Figure 1: Emotion and Confrontation (Meyer, 2015)

Figure 1: Emotion and Confrontation (Meyer, 2015)

Videoconferencing provides a better opportunity because participants can adapt culturally relevant emotional expressions. Meyers points out that expression is critical because showing emotions, laughing and even personal contact is valued in some cultures but considered insensitive in others. For example, the Germans calmly express disagreement while the French tend to be much more animated; the Israelis often debate whereas the Swedes prefer to show no emotion or disagreement (Meyer, 2015). Confrontational situations are easier to decipher with video, particularly when there are mixed messages. 

Cognitive and Affective Trust

Effectively using videoconferencing to establish trust in cultural context requires recognizing the difference between cognitive trust and affective trust. Cognitive is judgement from the head and based on confidence in someone’s skills, and affective trust relies on emotions and empathy (Meyer, 2015).

Figure 2: Cognitive and Affective Trust (Meyer, 2015)

Figure 2: Cognitive and Affective Trust (Meyer, 2015)

While Chinese prefer interpersonal relationships to business relationships, Americans consider emotional decisions unprofessional, and often separate out feelings when making decisions (Meyer, 2015). Getting a trusting foothold in emerging markets requires establishing an emotional connection, so when Americans try to act professionally they may actually be creating distrust when they interact by avoiding emotions with developing economies, such as India and Brazil.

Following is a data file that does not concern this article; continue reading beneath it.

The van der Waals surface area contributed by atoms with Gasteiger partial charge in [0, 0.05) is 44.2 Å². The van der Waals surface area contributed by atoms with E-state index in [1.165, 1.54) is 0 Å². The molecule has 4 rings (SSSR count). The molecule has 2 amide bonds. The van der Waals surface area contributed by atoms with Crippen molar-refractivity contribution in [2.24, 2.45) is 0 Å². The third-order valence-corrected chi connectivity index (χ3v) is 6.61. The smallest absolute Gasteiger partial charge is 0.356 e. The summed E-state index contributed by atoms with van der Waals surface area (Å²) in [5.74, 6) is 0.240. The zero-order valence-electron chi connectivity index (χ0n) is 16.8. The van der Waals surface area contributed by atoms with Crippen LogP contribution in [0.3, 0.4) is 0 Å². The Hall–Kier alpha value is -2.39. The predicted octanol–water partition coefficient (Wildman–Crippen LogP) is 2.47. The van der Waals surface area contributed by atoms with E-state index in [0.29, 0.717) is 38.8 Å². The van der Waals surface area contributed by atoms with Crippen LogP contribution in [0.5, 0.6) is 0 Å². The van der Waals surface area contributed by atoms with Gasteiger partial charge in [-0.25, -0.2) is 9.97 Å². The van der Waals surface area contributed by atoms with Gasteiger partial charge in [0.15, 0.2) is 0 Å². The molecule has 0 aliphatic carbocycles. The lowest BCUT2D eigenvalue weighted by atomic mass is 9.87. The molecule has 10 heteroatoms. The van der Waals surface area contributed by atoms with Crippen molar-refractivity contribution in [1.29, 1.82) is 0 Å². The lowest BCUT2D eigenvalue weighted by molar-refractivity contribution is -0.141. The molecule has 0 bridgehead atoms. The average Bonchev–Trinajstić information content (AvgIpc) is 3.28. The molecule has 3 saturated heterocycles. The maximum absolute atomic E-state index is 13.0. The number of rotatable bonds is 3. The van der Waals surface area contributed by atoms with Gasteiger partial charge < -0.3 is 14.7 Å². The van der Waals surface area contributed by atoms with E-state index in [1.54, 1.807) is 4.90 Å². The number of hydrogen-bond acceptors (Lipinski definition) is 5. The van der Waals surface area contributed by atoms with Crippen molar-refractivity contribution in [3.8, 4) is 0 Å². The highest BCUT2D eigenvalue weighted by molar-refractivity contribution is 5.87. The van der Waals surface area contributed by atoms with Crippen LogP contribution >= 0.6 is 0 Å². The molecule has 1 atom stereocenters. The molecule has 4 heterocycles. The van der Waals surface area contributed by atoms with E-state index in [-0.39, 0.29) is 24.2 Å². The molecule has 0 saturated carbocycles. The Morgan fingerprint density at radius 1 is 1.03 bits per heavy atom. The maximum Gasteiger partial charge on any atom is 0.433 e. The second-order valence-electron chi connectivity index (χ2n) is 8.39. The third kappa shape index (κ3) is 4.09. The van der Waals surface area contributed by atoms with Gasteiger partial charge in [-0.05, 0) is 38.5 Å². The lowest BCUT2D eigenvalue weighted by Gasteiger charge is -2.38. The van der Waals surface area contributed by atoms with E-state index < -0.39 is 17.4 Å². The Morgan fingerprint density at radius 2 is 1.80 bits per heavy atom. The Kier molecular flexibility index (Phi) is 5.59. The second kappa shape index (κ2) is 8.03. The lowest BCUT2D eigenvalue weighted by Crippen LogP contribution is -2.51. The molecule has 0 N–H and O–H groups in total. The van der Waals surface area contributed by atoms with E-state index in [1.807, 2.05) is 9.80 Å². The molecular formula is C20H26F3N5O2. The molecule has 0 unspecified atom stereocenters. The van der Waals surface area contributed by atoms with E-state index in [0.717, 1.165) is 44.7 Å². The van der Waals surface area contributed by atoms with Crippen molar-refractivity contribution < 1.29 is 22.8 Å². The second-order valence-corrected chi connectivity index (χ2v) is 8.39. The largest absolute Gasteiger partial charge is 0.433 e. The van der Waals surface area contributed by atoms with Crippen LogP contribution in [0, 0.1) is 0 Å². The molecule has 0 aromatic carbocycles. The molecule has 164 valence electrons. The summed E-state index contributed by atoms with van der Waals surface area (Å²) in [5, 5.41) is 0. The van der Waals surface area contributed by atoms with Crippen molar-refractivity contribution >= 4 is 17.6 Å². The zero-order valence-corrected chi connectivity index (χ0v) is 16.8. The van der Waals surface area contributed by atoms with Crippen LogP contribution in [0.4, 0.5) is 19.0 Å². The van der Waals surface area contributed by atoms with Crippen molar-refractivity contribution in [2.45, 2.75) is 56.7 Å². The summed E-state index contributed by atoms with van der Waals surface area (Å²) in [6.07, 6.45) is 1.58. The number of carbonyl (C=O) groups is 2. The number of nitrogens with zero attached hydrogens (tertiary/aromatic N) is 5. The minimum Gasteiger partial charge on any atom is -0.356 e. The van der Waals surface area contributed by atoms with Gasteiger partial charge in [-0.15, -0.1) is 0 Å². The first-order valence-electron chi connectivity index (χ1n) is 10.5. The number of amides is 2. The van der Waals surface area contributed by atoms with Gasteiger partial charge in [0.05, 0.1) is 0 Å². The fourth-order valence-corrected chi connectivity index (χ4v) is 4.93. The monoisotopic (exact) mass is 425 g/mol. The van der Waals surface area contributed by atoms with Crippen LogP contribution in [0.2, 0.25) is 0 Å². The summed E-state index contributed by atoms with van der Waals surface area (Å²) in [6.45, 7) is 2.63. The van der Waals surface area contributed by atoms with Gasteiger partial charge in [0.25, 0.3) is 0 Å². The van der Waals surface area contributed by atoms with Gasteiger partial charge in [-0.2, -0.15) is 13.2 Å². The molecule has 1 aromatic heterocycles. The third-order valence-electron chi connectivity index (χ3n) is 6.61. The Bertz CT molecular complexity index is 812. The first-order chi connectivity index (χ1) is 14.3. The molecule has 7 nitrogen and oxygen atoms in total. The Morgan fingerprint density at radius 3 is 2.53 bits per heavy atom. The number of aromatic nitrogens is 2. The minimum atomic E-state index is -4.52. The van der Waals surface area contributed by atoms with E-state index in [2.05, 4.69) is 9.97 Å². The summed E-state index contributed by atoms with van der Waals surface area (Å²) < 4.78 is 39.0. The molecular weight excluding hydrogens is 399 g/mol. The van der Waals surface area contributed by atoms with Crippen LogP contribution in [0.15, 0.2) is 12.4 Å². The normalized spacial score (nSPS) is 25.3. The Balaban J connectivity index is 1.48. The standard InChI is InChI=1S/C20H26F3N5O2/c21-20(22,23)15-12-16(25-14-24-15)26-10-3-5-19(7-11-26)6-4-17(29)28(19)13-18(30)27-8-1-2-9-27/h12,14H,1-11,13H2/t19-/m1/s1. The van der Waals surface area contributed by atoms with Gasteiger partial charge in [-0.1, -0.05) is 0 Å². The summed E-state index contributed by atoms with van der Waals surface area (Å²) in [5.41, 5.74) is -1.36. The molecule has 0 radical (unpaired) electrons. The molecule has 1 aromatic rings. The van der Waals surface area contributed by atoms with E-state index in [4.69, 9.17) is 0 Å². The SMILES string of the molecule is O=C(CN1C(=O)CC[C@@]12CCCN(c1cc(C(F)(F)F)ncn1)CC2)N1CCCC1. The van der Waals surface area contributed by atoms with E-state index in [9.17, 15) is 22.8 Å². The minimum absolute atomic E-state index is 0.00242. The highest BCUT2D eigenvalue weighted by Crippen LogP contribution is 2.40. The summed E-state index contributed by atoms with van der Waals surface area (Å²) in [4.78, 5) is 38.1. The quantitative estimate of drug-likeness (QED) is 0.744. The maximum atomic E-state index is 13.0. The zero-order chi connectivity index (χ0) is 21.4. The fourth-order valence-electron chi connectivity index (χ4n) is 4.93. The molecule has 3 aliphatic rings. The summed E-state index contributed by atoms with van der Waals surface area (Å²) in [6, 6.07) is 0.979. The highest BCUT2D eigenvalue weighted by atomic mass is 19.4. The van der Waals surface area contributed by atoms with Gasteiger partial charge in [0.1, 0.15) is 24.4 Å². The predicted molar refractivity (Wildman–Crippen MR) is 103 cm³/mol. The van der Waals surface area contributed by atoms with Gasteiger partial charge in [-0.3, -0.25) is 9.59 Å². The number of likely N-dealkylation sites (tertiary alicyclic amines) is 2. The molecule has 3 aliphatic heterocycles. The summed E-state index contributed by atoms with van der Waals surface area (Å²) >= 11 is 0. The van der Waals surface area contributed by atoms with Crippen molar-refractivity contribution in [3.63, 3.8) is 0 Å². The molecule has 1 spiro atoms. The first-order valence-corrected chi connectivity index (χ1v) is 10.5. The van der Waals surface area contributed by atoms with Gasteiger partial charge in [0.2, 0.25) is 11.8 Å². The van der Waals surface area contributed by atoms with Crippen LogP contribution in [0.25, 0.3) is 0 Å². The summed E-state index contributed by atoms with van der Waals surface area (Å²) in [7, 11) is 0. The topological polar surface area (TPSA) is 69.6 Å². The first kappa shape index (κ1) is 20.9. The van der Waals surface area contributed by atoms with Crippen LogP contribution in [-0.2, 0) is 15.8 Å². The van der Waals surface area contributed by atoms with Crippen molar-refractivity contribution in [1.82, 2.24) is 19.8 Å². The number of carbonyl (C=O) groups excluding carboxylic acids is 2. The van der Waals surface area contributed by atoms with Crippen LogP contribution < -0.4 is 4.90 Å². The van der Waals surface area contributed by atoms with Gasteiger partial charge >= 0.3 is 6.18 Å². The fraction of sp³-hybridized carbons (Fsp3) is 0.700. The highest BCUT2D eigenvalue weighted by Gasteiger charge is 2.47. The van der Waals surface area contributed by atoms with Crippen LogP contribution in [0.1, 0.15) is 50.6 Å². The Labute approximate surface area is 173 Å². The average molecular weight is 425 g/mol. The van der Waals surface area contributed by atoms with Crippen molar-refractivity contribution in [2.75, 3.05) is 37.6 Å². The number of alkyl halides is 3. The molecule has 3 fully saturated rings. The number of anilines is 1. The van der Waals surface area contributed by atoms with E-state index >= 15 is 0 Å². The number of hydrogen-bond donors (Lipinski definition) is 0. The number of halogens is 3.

The common strategy for overcoming distrust is to connect outside of work and establish personal relationships with your colleagues, but that is not practical for international companies where the typical business workday spans the globe. An alternative is to capitalize on videoconferencing and establish a series of strategic one-to-one private sessions outside of routine conference calls. These informal sessions can help to build lasting trust between associates from different cultures, and make their in-person meetings more productive. The next post outlines seven steps for holding successful one-on-one meetings at the desktop and in collaboration spaces.


Davenport, C. (2015). Nations approve landmark accord in Paris. New York Times. Retrieved from http://www.nytimes.com/2015/12/13/world/europe/climate-change-accord-paris.html?_r=0

Ghemawat, P. (2013).  How global are we?  IEDC-Bled school of management. Retrieved from https://www.iedc.si/docs/default-source/iedc-publication/book-of-the-year-2013.pdf?sfvrsn=0

Hammerich, K. and Lewis, R. D. (2013). How different cultures say “I disagree”. Quartz. Retrieved from http://qz.com/117519/how-different-cultures-say-i-disagree


TURNING POINT is Mark Peterson's personal take on innovation and collaboration influencing today's corporate strategy. To have a conversion about what takes to implement collaborative solutions efficiently and at enterprise scale, contact Mark Peterson